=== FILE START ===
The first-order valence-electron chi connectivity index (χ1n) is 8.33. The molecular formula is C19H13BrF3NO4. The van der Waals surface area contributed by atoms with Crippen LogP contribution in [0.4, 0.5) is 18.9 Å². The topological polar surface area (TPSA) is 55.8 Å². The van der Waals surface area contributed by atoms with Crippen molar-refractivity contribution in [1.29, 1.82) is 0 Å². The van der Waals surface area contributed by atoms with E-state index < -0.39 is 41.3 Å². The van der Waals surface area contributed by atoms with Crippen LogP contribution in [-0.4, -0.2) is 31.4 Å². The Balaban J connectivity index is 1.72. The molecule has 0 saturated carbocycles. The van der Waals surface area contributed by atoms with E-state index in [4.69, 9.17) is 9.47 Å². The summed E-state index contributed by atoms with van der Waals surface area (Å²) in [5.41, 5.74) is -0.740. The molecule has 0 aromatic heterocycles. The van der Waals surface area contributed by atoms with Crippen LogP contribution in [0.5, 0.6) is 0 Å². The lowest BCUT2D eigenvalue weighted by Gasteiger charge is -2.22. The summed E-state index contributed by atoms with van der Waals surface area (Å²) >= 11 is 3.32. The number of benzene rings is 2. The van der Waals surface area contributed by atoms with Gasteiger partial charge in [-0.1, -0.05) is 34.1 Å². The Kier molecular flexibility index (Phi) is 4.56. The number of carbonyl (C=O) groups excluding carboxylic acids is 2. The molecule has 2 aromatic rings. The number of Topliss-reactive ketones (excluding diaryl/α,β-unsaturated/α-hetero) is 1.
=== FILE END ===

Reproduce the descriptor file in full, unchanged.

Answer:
The first-order valence-electron chi connectivity index (χ1n) is 8.33. The molecular formula is C19H13BrF3NO4. The van der Waals surface area contributed by atoms with Crippen LogP contribution in [0.4, 0.5) is 18.9 Å². The topological polar surface area (TPSA) is 55.8 Å². The van der Waals surface area contributed by atoms with Crippen molar-refractivity contribution in [1.29, 1.82) is 0 Å². The van der Waals surface area contributed by atoms with E-state index < -0.39 is 41.3 Å². The van der Waals surface area contributed by atoms with Crippen LogP contribution in [-0.4, -0.2) is 31.4 Å². The Balaban J connectivity index is 1.72. The molecule has 0 saturated carbocycles. The van der Waals surface area contributed by atoms with E-state index in [4.69, 9.17) is 9.47 Å². The summed E-state index contributed by atoms with van der Waals surface area (Å²) in [5.41, 5.74) is -0.740. The molecule has 0 aromatic heterocycles. The van der Waals surface area contributed by atoms with Crippen LogP contribution in [0.5, 0.6) is 0 Å². The lowest BCUT2D eigenvalue weighted by Gasteiger charge is -2.22. The summed E-state index contributed by atoms with van der Waals surface area (Å²) >= 11 is 3.32. The number of benzene rings is 2. The van der Waals surface area contributed by atoms with Gasteiger partial charge in [-0.1, -0.05) is 34.1 Å². The Kier molecular flexibility index (Phi) is 4.56. The number of carbonyl (C=O) groups excluding carboxylic acids is 2. The molecule has 2 aromatic rings. The number of Topliss-reactive ketones (excluding diaryl/α,β-unsaturated/α-hetero) is 1.